Photography & video — Aleksi Poutanen
Text — Annaliina Niitamo

Design hides or highlights: Construction service provider Stara and energy company Helen



Construction work and energy distribution have a daily impact on the everyday life of citizens. Stara and Helen have realised that to win the residents over, responsibility becomes key. Sometimes it means staying visible, sometimes staying out of sight.


In the past, it was thought that construction sites should stay in the shadows and the work should be done as quickly as possible behind closed doors. Today the City of Helsinki's construction service provider Stara wants to be seen and heard by taking responsibility of its role in the urban environment. The idea is that residents could take a look inside the fences and see how the city is shaping, and that cyclists could get immediate newsflashes on, for instance, substituting bike routes on their way to work.

Stara builds and maintains the city streets, parks and buildings. With a City Designer in the core of the Tidy Construction Site project, the aim is to clean up the facades and functions of building sites. Service design methods bring interactive features to the sites, and give tools to the sites to act responsibly within their surroundings.

"The biggest revelation of using service design is that our work is not only about administration, but about many phases beyond that", tells project co-ordinator Ari Luoto.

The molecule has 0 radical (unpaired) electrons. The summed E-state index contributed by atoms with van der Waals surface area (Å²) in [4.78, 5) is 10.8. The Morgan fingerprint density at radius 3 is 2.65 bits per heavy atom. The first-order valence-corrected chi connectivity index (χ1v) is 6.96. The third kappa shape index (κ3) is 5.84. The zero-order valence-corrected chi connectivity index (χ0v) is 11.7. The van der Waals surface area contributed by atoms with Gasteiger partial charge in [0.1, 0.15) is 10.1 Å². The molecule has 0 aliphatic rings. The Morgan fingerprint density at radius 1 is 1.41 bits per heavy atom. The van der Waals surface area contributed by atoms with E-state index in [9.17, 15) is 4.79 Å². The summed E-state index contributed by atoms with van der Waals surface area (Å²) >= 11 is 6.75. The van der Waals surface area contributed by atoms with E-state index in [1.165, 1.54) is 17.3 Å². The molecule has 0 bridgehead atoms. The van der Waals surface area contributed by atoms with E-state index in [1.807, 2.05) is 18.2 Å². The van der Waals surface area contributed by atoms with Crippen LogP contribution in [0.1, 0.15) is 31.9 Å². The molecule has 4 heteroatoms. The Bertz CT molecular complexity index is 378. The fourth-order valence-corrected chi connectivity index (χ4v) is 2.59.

"It is important to prepare the environment for the construction process to come."

Construction work is necessary for a city to enhance its shared surroundings. If a citizen does not know why something is being built or how long it takes, a well-intended construction site becomes a burden. Citizens have been surprising curious about the project: the project's pilot construction site held a guided tour and a big group of nearby residents came along, regardless of the lousy weather on that day. Some young participants had a fun idea to have peep holes in the construction site walls.

"Instead of bothering people's lives, the message could be that hey, something interesting is happening, have a look!", Luoto says.

"Proper order is also a sign of a safe and well-run construction site. A tidy site is better accepted in the urban landscape."

Design methods are worthwhile, as creative planning leads to less complaints and claims for compensation. Both money and time are saved when misunderstandings are cleared out early on.

New, interactive ways of working are not a given in a traditional producer-driven organisation. Service design is first and foremost a bridge-builder between different professionals and personalities. The task of the City Designer is to pinpoint the crucial points in organisational culture, and walk everyone through the process of change.

"An organisation has to find its own interpretation of service design. It can be a lengthy process", City Designer Mikko Kutvonen knows.

"It is great to now see how excited the employees are about, for example, giving a tour of the site."

Helen wants to be a good neighbour

"Good design can mean to make something invisible", says Kari Pilkkakangas, graphic designer and senior expert at Helen.

Helsinki is full of substations that do not look like substations. As electricity cannot travel far, it must be "hidden" inside the city. There are several substations in surprising locations: the statue of the Three Smiths outside the Stockmann department store has one inside it, for instance. And the Esplanadi park covers an underground artificial lake for district cooling, big enough to row a boat in.